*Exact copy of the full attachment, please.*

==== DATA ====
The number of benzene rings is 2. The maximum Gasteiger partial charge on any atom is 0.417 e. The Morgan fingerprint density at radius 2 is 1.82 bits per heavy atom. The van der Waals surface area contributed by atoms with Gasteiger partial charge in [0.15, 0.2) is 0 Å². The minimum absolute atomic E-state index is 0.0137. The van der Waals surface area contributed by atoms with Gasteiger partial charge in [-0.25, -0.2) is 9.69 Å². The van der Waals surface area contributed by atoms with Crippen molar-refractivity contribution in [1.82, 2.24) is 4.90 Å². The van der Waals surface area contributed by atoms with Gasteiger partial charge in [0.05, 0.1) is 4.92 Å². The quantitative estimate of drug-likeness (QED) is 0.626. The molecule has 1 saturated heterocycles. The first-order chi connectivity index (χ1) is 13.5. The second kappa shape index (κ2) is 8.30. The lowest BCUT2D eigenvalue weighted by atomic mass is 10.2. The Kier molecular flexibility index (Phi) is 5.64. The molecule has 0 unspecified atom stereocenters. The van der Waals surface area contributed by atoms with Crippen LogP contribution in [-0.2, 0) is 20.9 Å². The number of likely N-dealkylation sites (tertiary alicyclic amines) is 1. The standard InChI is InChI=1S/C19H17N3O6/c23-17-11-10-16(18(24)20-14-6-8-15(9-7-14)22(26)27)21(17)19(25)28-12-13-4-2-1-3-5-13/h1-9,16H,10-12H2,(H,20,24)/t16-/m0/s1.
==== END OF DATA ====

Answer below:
The number of benzene rings is 2. The maximum Gasteiger partial charge on any atom is 0.417 e. The Morgan fingerprint density at radius 2 is 1.82 bits per heavy atom. The van der Waals surface area contributed by atoms with Gasteiger partial charge in [0.15, 0.2) is 0 Å². The minimum absolute atomic E-state index is 0.0137. The van der Waals surface area contributed by atoms with Gasteiger partial charge in [-0.25, -0.2) is 9.69 Å². The van der Waals surface area contributed by atoms with Crippen molar-refractivity contribution in [1.82, 2.24) is 4.90 Å². The van der Waals surface area contributed by atoms with Gasteiger partial charge in [0.05, 0.1) is 4.92 Å². The quantitative estimate of drug-likeness (QED) is 0.626. The molecule has 1 saturated heterocycles. The first-order chi connectivity index (χ1) is 13.5. The second kappa shape index (κ2) is 8.30. The lowest BCUT2D eigenvalue weighted by atomic mass is 10.2. The Kier molecular flexibility index (Phi) is 5.64. The molecule has 0 unspecified atom stereocenters. The van der Waals surface area contributed by atoms with Crippen LogP contribution in [-0.2, 0) is 20.9 Å². The number of likely N-dealkylation sites (tertiary alicyclic amines) is 1. The standard InChI is InChI=1S/C19H17N3O6/c23-17-11-10-16(18(24)20-14-6-8-15(9-7-14)22(26)27)21(17)19(25)28-12-13-4-2-1-3-5-13/h1-9,16H,10-12H2,(H,20,24)/t16-/m0/s1.